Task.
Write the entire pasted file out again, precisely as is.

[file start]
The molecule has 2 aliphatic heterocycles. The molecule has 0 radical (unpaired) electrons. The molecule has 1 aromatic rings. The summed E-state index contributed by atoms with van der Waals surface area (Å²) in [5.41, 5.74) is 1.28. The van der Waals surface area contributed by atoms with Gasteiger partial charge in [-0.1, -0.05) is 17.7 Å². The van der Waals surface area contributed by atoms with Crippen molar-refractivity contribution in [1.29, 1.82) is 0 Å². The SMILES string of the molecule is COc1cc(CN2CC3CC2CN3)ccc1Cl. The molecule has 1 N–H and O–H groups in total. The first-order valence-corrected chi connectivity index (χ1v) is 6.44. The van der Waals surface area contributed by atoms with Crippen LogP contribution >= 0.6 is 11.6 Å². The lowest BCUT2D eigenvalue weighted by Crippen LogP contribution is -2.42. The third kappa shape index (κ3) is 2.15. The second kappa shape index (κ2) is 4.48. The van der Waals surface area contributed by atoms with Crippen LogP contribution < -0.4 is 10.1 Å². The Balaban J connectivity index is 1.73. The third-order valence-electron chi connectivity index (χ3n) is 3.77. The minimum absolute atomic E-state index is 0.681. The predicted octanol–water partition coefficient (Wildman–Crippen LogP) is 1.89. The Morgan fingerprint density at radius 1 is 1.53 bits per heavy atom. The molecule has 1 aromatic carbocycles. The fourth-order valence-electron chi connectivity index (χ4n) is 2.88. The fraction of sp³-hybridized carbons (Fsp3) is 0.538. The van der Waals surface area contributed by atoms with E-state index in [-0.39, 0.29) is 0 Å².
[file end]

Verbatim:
The molecule has 2 aliphatic heterocycles. The molecule has 0 radical (unpaired) electrons. The molecule has 1 aromatic rings. The summed E-state index contributed by atoms with van der Waals surface area (Å²) in [5.41, 5.74) is 1.28. The van der Waals surface area contributed by atoms with Gasteiger partial charge in [-0.1, -0.05) is 17.7 Å². The van der Waals surface area contributed by atoms with Crippen molar-refractivity contribution in [1.29, 1.82) is 0 Å². The SMILES string of the molecule is COc1cc(CN2CC3CC2CN3)ccc1Cl. The molecule has 1 N–H and O–H groups in total. The first-order valence-corrected chi connectivity index (χ1v) is 6.44. The van der Waals surface area contributed by atoms with Crippen LogP contribution >= 0.6 is 11.6 Å². The lowest BCUT2D eigenvalue weighted by Crippen LogP contribution is -2.42. The third kappa shape index (κ3) is 2.15. The second kappa shape index (κ2) is 4.48. The van der Waals surface area contributed by atoms with Crippen LogP contribution < -0.4 is 10.1 Å². The Balaban J connectivity index is 1.73. The third-order valence-electron chi connectivity index (χ3n) is 3.77. The minimum absolute atomic E-state index is 0.681. The predicted octanol–water partition coefficient (Wildman–Crippen LogP) is 1.89. The Morgan fingerprint density at radius 1 is 1.53 bits per heavy atom. The molecule has 1 aromatic carbocycles. The fourth-order valence-electron chi connectivity index (χ4n) is 2.88. The fraction of sp³-hybridized carbons (Fsp3) is 0.538. The van der Waals surface area contributed by atoms with E-state index in [-0.39, 0.29) is 0 Å².